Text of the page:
Options should be treated as case-sensitive (for future compatibility), although they are currently handled case-insensitive. Options can be preceded by either '/' or '-'.



Use alternate .INI file, by default the .INI file is searched for in the current directory and in the load directory with a name equal to that of the program, but with the extension replaced by .INI


Keep intermediate assembler file


Keep comments in assembler file


Keep debug info in assembler file


Number of lines to keep cached in order to analyze them and possibly optimize code (default is 8)


Maximum allowed line length (default is 128 bytes, especially C++ names may require more space)


Only parse .ASM file (does neither call compiler nor assembler)


Verbose operation, primarily displays information on every item encountered that needs replacement


In case of error wait for a key to be pressed before terminating (to prevent automatic window closure when called from IDEs)


Pass <string< as option to compiler

Options can be (one option per line) placed in a response file, the name of which can be specified as the last (possibly only) parameter to CS, and preceded by an '@' character.

CS Configuration File Options

Configuration files are split into sections. Currently only a [compiler] and an [assembler] section are supported. Section contents are cumulative; that is, sections can be repeated. For options that allow only a single value the last value encountered is used and no warning or error is generated; multi-value options are accumulated and passed to the target utility in the sequence they were encountered in the configuration file.

Option names are case-insensitive; option values are never modified and passed as is to the target utility. Options and their values are separated by any number of white space characters followed by an '=' character. Every character up to the end of the line is taken as the option value.

Comments are supported on separate lines only and must have a ';' character as first non-blank.



Specifies <filename< as the target utility to execute (the PATH environment variable is searched if filename does not include a path)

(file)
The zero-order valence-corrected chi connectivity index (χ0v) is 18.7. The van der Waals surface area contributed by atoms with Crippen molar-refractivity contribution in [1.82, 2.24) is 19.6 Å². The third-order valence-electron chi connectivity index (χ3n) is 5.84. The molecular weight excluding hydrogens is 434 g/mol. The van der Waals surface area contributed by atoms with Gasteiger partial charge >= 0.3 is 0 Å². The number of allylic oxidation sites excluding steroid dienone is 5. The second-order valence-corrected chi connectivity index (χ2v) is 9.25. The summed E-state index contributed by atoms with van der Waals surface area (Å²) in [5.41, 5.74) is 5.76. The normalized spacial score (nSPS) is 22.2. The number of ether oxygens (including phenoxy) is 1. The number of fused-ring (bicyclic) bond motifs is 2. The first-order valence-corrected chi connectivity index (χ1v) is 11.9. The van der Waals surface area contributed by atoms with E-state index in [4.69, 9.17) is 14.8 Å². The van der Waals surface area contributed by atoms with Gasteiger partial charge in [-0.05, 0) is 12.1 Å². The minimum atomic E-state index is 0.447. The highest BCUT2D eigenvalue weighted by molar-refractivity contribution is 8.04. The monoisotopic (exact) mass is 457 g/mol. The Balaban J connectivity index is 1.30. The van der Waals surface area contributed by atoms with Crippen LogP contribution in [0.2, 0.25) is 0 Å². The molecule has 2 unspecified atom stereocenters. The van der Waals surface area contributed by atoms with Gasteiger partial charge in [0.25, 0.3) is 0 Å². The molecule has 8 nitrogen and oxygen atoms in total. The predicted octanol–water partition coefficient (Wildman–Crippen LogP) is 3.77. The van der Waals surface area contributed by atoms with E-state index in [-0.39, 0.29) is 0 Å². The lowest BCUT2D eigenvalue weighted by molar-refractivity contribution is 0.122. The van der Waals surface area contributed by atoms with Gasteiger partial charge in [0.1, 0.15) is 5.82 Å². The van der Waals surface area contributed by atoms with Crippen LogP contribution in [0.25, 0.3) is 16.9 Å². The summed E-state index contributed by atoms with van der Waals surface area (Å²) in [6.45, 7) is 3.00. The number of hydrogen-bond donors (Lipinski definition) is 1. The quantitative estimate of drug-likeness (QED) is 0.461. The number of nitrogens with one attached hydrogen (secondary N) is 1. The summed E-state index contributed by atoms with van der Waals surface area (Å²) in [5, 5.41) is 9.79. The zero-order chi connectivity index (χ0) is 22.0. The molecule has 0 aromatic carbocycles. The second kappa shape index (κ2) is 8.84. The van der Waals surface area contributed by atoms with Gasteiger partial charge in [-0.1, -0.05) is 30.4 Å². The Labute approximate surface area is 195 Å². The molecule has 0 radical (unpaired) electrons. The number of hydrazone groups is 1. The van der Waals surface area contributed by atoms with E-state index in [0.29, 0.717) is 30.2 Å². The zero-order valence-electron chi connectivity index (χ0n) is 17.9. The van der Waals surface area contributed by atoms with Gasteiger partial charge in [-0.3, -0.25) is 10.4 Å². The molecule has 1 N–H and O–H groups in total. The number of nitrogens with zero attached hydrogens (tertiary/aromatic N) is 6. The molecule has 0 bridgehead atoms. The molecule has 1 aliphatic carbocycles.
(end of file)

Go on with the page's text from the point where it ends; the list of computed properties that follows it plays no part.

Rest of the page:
Specifies whether the target utility can be passed (understands) a response file containing the command line; the response file will always be preceded with an '@' character


Specifies whether the target utility's standard input can be redirected to a file containing the command line


Specifies options to pass to the target utility; this can be repeated, and options are passed in the sequence they are encountered


Specifies the option(s) required to force the compiler to generate an assembly language output file (only allowed in [compiler] section)


Specifies option(s) required to have the target utility generate an output file that has a name not corresponding to the input file; if this option string starts with a ',' the option (including the comma) is added after the input file (normally it is added before)


An alternate server-only debugger is also included in this file set (NWDBG.NLM). The primary target for it was to overcome the command-line driven interface of the NetWare internal debugger while mostly copying the functionality. The most important addition is symbol-file support (.SYM files in IBM/MS format, not in Novell format, conversion is possible through SYMCONV).

Function and control keys are sufficiently described through the <F1< and Ctrl-<F1< help options, but the syntax for input required at certain places may be not obvious.

Setting Data Breakpoints. <address<[,<1|2|4<[W|I][@<processor<]]


to set a byte-wide read memory breakpoint enter


to set a dword-wide read memory breakpoint enter


to set a byte wide read/write memory break point enter


to set a word-wide I/O breakpoint enter


to set a byte-wide read memory breakpoint specific to processor 2 enter


Setting Code Breakpoints. In the code pane <F2< can be used to toggle code breakpoints at the current cursor position, or the input window can be used to specify addresses. Non-temporary code breakpoints are currently global for all processors.